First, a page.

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What if an attractive nuisance causes injury?

On Behalf of | Aug 13, 2021 | Personal Injury |

People of all ages are drawn to items, locations and unique features that have “wow factors.” As adults, we are able to simply acknowledge what we see and move on. “Oh, that’s a pretty swimming pool!” or “Wow, that’s a big hill,” or “Hmm. That’s an odd place for an old refrigerator,” you may think to yourself. Children on the other hand? Well, kids are often fascinated by “attractive nuisances.” If you are a parent, you may have a fear of what could happen to your kids if you are unable to keep an eye on them at all times. Could they wander into the neighbors’ backyard and fall into the pool? Could they take their sled at high-speed down a dangerous hill? Could they get locked in an old appliance?

Children are injured every year by situations such as these. However, parents should be aware of the attractive nuisance doctrine which means that you do have the right to hold property owners responsible for injury or death that occurs due to a dangerous object or property condition.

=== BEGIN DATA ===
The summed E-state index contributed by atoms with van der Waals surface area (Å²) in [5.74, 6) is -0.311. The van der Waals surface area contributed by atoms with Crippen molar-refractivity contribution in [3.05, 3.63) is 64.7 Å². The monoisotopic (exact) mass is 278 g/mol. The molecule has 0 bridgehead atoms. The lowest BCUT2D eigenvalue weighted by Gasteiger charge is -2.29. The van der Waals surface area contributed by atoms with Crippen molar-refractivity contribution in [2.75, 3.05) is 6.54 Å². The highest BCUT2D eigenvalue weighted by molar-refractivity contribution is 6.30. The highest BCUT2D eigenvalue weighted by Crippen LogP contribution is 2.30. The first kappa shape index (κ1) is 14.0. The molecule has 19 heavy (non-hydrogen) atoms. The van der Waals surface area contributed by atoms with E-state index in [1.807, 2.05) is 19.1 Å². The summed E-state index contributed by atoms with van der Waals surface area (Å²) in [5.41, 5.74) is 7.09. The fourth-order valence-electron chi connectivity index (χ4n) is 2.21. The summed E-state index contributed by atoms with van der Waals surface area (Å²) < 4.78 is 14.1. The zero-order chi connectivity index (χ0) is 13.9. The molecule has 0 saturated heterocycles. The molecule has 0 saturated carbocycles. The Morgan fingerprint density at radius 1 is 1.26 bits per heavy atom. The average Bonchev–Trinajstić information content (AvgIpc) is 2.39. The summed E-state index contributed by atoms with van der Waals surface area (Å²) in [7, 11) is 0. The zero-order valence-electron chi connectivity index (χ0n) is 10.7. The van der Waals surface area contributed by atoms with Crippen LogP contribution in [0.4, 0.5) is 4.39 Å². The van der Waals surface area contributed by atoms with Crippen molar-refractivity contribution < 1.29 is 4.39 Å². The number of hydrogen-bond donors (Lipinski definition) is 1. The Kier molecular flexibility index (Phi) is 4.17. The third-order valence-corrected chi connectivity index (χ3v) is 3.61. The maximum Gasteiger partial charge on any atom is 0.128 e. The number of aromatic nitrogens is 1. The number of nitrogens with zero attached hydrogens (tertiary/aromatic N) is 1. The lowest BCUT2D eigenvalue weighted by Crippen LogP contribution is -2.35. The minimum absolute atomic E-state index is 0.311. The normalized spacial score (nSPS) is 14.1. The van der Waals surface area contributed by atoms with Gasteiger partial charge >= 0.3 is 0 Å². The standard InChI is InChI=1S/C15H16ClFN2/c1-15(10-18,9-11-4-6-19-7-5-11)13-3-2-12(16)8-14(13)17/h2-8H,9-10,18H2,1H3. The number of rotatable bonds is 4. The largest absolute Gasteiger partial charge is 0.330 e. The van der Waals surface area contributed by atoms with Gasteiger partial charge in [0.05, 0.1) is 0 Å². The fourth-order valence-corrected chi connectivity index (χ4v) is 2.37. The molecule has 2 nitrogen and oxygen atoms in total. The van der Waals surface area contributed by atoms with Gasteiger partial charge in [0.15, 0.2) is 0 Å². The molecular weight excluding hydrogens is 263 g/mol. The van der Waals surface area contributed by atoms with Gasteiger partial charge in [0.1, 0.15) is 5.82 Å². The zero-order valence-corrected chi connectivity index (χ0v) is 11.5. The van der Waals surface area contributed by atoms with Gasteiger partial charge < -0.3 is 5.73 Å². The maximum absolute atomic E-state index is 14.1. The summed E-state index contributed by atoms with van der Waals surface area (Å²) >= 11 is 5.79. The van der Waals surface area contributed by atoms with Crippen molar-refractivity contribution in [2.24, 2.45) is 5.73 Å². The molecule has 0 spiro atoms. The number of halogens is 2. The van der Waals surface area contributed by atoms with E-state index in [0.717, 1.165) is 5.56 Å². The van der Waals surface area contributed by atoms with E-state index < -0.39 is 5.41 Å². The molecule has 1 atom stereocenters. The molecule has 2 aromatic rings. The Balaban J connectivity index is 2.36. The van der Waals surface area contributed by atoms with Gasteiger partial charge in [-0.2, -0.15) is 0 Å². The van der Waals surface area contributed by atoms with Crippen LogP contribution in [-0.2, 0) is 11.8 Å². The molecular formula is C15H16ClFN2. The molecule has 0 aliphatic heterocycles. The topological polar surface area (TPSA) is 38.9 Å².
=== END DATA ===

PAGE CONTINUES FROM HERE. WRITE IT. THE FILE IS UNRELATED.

Take steps to mitigate risk

Property owners are responsible for maintaining safe and secure properties. If a dangerous condition exists, they can be held responsible for failing to secure or remedy the dangerous condition. In most instances, a warning sign is simply not enough — many kids cannot read or cannot appreciate the warning contained in the message. If you are a property owner, consider the following examples and what can be done to mitigate your liability.

  • Connecticut law requires a four-foot fence around a pool, which is fine for protecting toddlers from falling in but may not be enough for children who know how to unlock gates and fences. Homeowners with pools can install secure fencing and motion sensors that alert them when someone has entered the pool area.
  • A property owner with a hill traditionally used for unauthorized sledding may want to install a temporary fence across it during the winter months. This can make the hill appear less tantalizing and inaccessible to youngsters.
  • If you must store an old appliance on your property (such as a refrigerator or freezer chest), remove the door entirely.

Whether you are a parent, a property owner or both, the attractive nuisance doctrine can serve as a reminder that you can never be too careful with safety when children are concerned. A personal injury attorney can assist parents who are dealing with injuries to their children due to attractive nuisances.